Treatment for Neuropathy

Neuropathy, simply put, is an injury to a nerve or group of nerves.  Some neuropathies can be successfully cured, while others may be permanent in nature.  The diagnosis of a permanent neuropathy, However, does not need to mean having to live in pain.

Neuropathy can be grouped into two categories, central and peripheral. And these categories are further subdivided into primary and secondary.  Central neuropathy involves nerves in the brain and spinal cord, whereas peripheral neuropathy includes any nerve outside of the spinal cord.  

Common central neuropathies include involvement of one of the cranial nerves, brainstem and spinal cord itself.  Examples of these include injury to the ocular nerve (effecting eyesight), Trigeminal neuropathy (causing facial pain), and spinal cord lesions. Common peripheral neuropathy’s include nerve root impingement from a disc herniation, carpal tunnel syndrome (which leads to pain and numbness in the hands), and diabetic neuropathy (causing pain in the hands and feet).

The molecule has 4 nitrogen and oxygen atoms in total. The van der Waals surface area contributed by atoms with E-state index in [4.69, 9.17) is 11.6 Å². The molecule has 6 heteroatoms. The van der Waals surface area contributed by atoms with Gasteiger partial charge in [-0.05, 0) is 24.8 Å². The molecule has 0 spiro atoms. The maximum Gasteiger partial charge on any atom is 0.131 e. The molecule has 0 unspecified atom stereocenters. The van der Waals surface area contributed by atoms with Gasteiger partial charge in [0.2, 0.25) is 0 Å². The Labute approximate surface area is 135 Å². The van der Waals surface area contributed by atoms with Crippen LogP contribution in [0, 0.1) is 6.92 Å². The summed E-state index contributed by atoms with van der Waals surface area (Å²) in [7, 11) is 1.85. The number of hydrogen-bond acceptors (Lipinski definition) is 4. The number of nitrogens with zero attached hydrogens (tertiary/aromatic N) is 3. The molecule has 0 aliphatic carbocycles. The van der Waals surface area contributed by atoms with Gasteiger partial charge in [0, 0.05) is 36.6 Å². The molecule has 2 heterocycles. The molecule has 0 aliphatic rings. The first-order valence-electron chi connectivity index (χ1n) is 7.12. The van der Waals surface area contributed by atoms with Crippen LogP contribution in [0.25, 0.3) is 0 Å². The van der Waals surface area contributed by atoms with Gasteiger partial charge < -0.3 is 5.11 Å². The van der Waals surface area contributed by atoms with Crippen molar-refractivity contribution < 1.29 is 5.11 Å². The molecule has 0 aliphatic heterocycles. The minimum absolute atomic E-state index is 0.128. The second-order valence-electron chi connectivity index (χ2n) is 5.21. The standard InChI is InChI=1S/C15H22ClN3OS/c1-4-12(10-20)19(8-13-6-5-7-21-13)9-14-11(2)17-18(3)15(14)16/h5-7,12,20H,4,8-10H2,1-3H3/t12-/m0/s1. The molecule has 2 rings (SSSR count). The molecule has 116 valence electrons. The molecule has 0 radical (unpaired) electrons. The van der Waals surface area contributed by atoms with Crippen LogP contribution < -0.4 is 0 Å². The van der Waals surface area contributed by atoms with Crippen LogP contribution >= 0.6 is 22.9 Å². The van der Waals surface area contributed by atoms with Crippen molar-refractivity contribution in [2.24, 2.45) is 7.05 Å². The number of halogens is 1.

If a secondary cause for the neuropathy is identified, then definitive treatment should be undertaken to lead to a permanent cure. For example, nerve impingement leading to carpal tunnel syndrome, tennis elbow, or disc herniations all can successfully treated surgically.

Primary neuropathies can be more difficult to treat.  Medications can successfully treat some neuropathies. Anti-convulsant, anti-depressants, and other neuroleptics should be trialed.  Tegretal Is known to alleviate a majority of patients suffering from trigeminal neuralgia. Gabapentin and Pregabalin are two anticonvulsants widely utilized as well.  Amytryptaline and SSRI are two different antidepressants which can treat some neuropathies.

Lastly, Interventional therapy can also help alleviate pain from such conditions.  Nerves can be treated either with ablation or stimulation. Nerve root damage in cervical or lumbar radiculopathy can be treated with radiofrequency ablation.  Permanent spinal cord injury after back surgery AKA post laminectomy pain syndrome, or diabetic neuropathy can be treated with spinal cord stimulation. While these therapies do not necessarily “cure” the condition, they block transmission of the pain, leading to symptomatic benefit.

In conclusion, having the diagnosis of neuropathy does not have to mean having to live with pain.  Different treatment options exist, both with medications and interventions, to alleviate a patient’s pain and improve their quality of life.

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